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Group soliciting funds to seed clouds over Red Rock Canyon

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Is it possible to make it snow or rain in Red Rock Canyon? According to one local organisation, which is also soliciting money for a new cloud seeding operation. As the severe drought persists, the organisation asserts that something must be done to rescue the red rock habitat.

Pauline van Betten, a land and water specialist at Save Red Rock, said, “If we have the potential to make it rain, we feel like we should make it rain.”

The idea is to seed the clouds, which is accomplished by launching particles into the atmosphere while clouds pass by, weighting them down, and forcing them to release the water inside.

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Van Betten continued, “We see this as an opportunity to deliver water to this national treasure.”

Van Betten said, “We know that the animals are departing to head to Las Vegas anxiously looking for water.

Save Red Rock contends that the ecology, particularly plants and animals, has been severely harmed by years of excessive drought in Red Rock Canyon.

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Red Rock Canyon had a very different appearance 20 years prior to the start of the severe drought.

The Lower Cottonwood Springs had had a swimming hole that was 4 feet deep, and the Upper Cottonwood Springs once had a huge pond that was home to frogs and cattails, but both of these springs have been completely dry for years, according to van Betten.

On the latest cloud seeding initiative, Save Red Rock is collaborating with the Desert Research Institute. They responded to inquiries during a webinar. “When discussing a cloud seeing programme, three common queries arise, the first of which is plainly, does it work? The answer is yes, it does work, despite the fact that it may seem illogical to be able to just release dust into the atmosphere and have it snow, claimed Frank McDonough, Program Director of the Desert Research Institute.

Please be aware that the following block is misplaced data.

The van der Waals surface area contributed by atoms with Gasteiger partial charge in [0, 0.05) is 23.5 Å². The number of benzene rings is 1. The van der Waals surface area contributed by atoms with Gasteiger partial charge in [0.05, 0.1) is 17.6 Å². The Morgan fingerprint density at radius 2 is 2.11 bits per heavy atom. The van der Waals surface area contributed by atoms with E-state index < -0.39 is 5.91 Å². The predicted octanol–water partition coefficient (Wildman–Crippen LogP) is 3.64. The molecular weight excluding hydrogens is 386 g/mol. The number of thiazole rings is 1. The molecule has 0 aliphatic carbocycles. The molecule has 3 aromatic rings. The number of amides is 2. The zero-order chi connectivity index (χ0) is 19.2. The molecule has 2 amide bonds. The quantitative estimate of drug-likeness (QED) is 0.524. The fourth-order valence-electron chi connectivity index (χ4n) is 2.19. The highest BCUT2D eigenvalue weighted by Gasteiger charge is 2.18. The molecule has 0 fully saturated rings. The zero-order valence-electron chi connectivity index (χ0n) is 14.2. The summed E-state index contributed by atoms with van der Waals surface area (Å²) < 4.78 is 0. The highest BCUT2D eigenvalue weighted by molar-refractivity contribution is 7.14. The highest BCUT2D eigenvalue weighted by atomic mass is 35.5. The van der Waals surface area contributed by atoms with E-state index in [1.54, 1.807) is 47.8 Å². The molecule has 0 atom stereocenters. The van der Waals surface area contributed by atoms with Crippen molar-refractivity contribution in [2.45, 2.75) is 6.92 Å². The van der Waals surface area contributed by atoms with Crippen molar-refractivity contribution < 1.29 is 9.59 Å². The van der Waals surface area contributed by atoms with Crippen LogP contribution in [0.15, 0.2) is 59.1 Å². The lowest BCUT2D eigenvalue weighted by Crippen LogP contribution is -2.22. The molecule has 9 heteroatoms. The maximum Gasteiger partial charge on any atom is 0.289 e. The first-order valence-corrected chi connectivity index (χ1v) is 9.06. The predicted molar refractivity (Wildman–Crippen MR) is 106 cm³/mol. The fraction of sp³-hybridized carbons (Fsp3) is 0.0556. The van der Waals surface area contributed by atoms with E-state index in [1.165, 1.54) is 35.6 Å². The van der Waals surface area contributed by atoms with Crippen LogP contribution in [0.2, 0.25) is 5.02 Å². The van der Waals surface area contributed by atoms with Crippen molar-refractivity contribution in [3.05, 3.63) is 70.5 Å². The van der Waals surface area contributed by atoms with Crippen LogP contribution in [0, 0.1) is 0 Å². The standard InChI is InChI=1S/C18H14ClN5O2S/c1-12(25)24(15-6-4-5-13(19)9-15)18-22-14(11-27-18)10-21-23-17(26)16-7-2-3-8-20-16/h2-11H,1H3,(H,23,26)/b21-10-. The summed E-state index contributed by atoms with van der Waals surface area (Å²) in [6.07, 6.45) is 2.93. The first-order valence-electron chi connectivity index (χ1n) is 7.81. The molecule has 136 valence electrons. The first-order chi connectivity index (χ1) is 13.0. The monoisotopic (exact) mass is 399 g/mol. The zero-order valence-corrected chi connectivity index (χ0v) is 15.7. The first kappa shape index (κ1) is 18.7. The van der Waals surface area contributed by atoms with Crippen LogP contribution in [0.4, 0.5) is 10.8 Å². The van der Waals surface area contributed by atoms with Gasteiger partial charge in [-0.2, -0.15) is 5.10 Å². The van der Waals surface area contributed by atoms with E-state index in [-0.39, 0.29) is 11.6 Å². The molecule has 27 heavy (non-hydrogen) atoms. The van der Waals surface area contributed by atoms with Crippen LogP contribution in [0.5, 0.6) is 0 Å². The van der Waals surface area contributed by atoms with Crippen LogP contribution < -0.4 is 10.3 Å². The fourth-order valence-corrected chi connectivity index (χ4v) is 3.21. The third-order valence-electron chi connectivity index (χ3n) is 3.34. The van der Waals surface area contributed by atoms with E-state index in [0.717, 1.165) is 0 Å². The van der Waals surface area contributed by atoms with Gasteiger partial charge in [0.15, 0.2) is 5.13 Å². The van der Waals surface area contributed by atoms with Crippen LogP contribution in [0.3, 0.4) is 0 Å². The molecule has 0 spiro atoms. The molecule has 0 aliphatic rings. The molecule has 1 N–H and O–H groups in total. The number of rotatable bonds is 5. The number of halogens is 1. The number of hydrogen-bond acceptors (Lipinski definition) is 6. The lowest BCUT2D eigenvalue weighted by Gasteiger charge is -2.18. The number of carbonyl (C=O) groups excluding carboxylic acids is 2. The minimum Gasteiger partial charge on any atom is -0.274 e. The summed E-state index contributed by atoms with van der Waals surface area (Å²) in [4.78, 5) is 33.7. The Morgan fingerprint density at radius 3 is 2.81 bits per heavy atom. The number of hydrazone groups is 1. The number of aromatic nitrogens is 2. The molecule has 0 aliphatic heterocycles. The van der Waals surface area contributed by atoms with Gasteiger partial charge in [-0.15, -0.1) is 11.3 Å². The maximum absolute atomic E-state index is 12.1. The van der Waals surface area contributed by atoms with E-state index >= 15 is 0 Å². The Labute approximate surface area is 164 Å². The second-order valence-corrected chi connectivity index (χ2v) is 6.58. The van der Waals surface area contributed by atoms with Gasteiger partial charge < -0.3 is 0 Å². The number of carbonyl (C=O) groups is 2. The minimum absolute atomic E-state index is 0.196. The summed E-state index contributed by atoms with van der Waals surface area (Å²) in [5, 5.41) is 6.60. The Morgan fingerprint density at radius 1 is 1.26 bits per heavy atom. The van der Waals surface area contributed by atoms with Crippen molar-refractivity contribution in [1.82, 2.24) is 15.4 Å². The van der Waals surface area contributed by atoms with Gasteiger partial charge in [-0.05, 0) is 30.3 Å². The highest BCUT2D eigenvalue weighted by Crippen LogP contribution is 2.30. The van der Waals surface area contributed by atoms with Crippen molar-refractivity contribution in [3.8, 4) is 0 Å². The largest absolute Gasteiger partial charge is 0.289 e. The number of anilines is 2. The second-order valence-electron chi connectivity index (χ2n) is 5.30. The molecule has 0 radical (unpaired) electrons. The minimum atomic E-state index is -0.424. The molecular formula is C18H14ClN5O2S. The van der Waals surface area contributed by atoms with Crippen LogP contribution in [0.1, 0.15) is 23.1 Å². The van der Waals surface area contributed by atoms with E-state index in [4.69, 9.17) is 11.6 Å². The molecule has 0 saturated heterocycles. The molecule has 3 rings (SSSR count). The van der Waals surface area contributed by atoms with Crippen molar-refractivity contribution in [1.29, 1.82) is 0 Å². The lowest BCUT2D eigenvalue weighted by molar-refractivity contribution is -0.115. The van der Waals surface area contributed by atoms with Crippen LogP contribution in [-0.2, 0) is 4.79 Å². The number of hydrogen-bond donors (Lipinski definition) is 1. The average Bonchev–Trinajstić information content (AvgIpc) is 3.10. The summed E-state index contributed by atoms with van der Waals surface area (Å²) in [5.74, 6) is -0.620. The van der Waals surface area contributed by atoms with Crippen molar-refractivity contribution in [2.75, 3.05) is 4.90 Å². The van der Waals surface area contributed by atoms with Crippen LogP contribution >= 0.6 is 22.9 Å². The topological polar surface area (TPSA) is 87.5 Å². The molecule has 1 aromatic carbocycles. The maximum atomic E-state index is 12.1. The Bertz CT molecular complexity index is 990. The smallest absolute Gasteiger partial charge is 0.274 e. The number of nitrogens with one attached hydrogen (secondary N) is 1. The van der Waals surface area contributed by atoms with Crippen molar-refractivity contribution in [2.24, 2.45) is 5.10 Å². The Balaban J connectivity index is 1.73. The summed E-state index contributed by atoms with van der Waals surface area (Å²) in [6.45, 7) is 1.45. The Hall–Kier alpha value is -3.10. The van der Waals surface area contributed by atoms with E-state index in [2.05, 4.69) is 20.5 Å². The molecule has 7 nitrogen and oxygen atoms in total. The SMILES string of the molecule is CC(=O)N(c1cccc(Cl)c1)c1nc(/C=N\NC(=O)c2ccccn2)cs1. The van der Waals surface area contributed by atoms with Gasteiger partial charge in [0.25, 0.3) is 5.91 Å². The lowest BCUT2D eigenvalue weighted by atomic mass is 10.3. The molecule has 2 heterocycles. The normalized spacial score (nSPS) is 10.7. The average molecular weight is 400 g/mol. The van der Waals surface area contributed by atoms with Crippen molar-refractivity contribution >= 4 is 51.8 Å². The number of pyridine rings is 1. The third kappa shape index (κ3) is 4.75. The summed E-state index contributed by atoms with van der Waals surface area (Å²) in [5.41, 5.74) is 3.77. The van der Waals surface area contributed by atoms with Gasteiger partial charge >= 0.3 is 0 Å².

The plan is to position generators atop a mountain and fire silver iodide into the sky. McDonough said, “We’re going to deliberately inject specific ice-forming dust into clouds with liquid water.

According to Save Red Rock, cloud seeding may be able to provide the parched canyon millions of gallons of much-needed snow and rain. When the storms got cold enough to achieve this, we would start seeding about November 15th, according to McDonough.

To make their goal come true, Save Red Rock is accepting donations from now through September 30. They have so far raised roughly $30,000 of their $150,000 goal.

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Patrick Huston
Patrick Huston
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